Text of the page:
From one 'big house' to another: DOJ must hold the leaders of Purdue Pharma accountable
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In his fifth year in the U.S. Navy, Derek was prescribed OxyContin for an injured knee and fell into the depths of opioid addiction. After leaving the Navy, Derek had big plans to marry his girlfriend and move to St. Louis. But those dreams were shattered when he was found dead from an overdose of a variety of drugs just weeks before his 30th birthday.

Four years after Derek’s death, David Sackler bought a 10,000-square-foot $22.5 million Bel Air estate entirely in cash. That cash came from Purdue Pharma, the company that makes the powerful opioid prescription painkiller OxyContin that tore apart the lives of Derek and so many others. Sackler is a board member of Purdue Pharma, and is the grandson of its founder.

As revealed through thousands of lawsuits and investigations dealing with Purdue’s role in the opioid epidemic, David Sackler and other members of the Sackler family knowingly and deliberately hooked countless Americans on addictive painkillers while lining their pockets with billions of dollars. Thanks in part to Purdue Pharma, the United States consumes over 80 percent of the world’s opioids, while being only 4.4 percent of the world’s population.


With very little evidence that their opioid drug — OxyContin — could treat chronic pain in addition to the traditional acute pain, Purdue Pharma encouraged doctors to approach this broader market. Purdue Pharma funded more than 20,000 “educational” programs designed to miseducate doctors and health organizations that pain needed to be treated more aggressively. Under the Sacklers’ leadership, Purdue not only encouraged doctors to push the sale of OxyContin on those who did not need the drug, Purdue monetarily rewarded those who did.

The company’s practices were in fact so risky and unethical that some members of the Sackler family even considered leaving the pharmaceutical business altogether. But despite the Sackler family’s knowledge, and complicity in their company’s crimes, not a single member of the family has been criminally charged for illegal drug distribution, misbranding, conspiracy, or racketeering. That must change. I urge President BidenJoe BidenTrump endorses Ken Paxton over George P. Bush in Texas attorney general race GOP lawmakers request Cuba meeting with Biden For families, sending money home to Cuba shouldn't be a political football MORE and his Department of Justice to charge the Sackler family and hold them criminally responsible for the damage they’ve done to thousands of lives.

The greed of the Sackler family has unfortunately prevailed, and that greed was on full display in December when two members of the Sackler family and the company’s CEO testified before the House Committee on Oversight and Reform on which I serve.

During the hearing, when I asked Purdue CEO Dr. Craig Landau whether he intended to forgo a $3 million bonus he is set to receive over the next several months, he refused. He thinks he’s entitled to keep what many consider “blood money.” He also outrageously replied “absolutely not” when I asked him if he felt responsibility for the 450,000 opioid-related deaths that have occurred since he joined the company in 1999. It is the role of society to make him feel responsible.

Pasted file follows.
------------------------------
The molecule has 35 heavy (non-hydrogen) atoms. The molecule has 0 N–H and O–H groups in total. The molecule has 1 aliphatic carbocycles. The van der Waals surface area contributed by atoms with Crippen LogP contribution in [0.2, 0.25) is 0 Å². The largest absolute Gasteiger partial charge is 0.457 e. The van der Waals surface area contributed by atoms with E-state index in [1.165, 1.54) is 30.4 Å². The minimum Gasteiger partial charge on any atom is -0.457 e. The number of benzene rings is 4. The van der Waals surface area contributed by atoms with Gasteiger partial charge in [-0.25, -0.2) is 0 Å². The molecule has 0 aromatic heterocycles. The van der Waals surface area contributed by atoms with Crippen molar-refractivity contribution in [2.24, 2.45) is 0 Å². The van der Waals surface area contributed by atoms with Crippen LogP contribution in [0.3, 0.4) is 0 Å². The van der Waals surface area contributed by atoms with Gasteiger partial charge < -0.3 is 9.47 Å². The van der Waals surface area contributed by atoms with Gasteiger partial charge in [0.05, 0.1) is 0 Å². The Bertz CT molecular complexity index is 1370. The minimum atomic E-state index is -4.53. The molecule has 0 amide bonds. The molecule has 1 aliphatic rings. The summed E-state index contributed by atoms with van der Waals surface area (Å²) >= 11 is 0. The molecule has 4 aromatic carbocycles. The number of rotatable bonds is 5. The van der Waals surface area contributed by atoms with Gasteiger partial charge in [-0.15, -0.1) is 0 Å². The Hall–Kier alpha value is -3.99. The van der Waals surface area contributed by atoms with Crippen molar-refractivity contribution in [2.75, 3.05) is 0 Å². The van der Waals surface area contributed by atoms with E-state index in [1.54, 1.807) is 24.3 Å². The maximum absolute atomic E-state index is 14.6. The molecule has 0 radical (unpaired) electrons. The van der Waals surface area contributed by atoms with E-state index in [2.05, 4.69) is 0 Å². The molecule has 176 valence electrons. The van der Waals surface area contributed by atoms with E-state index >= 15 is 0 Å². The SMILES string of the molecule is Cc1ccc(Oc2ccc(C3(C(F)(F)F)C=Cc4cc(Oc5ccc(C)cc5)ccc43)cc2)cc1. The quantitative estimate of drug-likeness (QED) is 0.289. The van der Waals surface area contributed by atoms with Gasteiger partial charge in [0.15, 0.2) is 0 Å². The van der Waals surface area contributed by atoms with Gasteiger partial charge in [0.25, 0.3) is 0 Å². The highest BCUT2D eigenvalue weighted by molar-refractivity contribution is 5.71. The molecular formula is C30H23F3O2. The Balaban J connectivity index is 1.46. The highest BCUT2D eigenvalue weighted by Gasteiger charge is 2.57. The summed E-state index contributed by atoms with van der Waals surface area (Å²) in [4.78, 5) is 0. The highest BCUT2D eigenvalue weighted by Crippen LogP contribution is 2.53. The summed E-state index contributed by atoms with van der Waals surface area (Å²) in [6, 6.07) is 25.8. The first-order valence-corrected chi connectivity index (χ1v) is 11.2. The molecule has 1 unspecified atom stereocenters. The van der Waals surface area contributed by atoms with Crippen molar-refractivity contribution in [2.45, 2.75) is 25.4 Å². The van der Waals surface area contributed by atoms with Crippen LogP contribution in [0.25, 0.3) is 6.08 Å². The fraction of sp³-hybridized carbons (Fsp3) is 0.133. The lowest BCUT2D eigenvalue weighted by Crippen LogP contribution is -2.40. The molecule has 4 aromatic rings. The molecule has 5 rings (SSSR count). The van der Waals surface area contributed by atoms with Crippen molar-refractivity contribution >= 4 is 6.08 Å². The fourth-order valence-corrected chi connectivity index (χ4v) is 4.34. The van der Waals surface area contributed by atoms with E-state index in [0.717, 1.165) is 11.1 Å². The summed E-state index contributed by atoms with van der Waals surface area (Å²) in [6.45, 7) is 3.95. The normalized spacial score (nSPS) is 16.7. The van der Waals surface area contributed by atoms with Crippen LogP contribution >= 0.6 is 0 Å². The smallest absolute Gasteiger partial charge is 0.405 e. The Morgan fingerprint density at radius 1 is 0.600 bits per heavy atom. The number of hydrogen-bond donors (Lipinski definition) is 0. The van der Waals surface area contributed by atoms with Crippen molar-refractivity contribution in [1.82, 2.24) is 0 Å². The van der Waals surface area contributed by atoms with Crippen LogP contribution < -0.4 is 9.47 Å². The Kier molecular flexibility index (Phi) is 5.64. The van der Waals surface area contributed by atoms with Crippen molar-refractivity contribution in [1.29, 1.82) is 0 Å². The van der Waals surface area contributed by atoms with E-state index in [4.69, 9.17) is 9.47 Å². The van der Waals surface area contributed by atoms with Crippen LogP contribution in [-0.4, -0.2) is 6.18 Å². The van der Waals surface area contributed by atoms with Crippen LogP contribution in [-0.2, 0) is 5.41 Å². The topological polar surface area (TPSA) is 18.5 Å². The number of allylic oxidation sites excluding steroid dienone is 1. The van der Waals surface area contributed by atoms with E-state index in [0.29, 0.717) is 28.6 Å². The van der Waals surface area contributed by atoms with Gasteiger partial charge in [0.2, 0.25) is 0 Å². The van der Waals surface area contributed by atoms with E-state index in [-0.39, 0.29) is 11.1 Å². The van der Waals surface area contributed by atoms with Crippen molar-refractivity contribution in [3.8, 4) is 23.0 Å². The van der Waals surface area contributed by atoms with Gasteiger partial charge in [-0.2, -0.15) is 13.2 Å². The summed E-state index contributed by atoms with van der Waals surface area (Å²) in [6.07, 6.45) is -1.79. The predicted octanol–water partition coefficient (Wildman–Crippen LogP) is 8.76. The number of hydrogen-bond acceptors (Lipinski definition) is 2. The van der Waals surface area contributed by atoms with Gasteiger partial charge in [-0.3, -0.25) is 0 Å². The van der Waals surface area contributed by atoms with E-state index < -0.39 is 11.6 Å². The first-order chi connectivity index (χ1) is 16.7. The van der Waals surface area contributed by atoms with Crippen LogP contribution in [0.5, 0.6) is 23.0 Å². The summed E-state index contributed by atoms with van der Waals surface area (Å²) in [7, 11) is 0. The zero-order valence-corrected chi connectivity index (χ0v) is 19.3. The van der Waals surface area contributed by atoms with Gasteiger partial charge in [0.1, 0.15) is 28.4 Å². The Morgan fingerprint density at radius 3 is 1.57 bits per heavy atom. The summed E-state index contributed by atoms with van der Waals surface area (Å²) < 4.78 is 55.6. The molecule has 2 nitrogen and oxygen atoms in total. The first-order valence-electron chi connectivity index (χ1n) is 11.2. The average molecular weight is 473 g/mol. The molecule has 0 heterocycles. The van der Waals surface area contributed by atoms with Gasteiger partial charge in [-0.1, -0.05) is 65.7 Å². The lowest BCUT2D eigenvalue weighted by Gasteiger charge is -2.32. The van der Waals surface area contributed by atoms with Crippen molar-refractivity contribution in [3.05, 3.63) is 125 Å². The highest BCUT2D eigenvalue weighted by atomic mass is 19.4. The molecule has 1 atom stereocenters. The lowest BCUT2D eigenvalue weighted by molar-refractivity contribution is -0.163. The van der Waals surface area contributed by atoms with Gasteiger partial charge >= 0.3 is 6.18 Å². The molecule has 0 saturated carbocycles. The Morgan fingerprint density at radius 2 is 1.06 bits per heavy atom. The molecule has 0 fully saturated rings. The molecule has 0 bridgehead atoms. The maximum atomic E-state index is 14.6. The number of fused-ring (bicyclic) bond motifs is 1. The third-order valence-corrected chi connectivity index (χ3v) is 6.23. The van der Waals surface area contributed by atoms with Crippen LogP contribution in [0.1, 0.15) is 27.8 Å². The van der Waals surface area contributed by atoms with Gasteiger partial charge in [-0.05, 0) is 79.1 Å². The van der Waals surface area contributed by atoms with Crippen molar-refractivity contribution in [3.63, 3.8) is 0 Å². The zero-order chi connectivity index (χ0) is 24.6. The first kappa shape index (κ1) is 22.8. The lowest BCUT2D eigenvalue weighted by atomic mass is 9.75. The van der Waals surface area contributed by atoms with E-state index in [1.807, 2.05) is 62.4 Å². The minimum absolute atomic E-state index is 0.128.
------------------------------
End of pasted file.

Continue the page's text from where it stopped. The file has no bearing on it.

When I asked David Sackler about his $22.5 million California mansion, he told me that his “trust” owns it “as an investment” and that he has “never even spent a night there” — revealing a life of excess and luxury made possible at the expense of people like Derek, the veteran who lost nearly everything due to his addiction to OxyContin.


If justice were truly served for victims of the opioid crisis, David Sackler and Craig Landau would not be living lives of luxury — they’d be behind bars. Under President TrumpDonald TrumpCuban embassy in Paris attacked by gasoline bombs Trump Jr. inches past DeSantis as most popular GOP figure in new poll: Axios Trump endorses Ken Paxton over George P. Bush in Texas attorney general race MORE, the U.S. Department of Justice failed to pursue long-overdue criminal charges against the Sacklers and Purdue executives, ignoring the pleas of more than 100,000 victims who filed claims against Purdue for causing overdose deaths and life-long addictions. The Trump Justice Department instead cut a $8.3 billion deal with the Sackler family in which they agreed to pay out just $225 million of their personal wealth and walk away — not enough to be missed by the architects of an epidemic that has claimed hundreds of thousands of lives and derailed so many others.

I urge President Biden to right this terrible wrong and hold members of the Sackler family and Dr. Landau personally accountable. The new Biden Justice Department must bring charges as soon as possible. Let’s do justice on behalf of hundreds of thousands of American families and demonstrate that, no matter how wealthy, no one is above the law.

Raja KrishnamoorthiSubramanian (Raja) Raja KrishnamoorthiOvernight Health Care: CDC encourages schools to open for in-person learning, masks optional | President directs moves on drug importation, calls for plan to lower drug prices | FDA asks for federal investigation of Alzheimer's drug approval Bipartisan lawmakers press NIH for info on deleted coronavirus data The tool we need to expand COVID-19 vaccinations world-wide MORE, a Democrat, is a member of Congress from the 8th District of Illinois.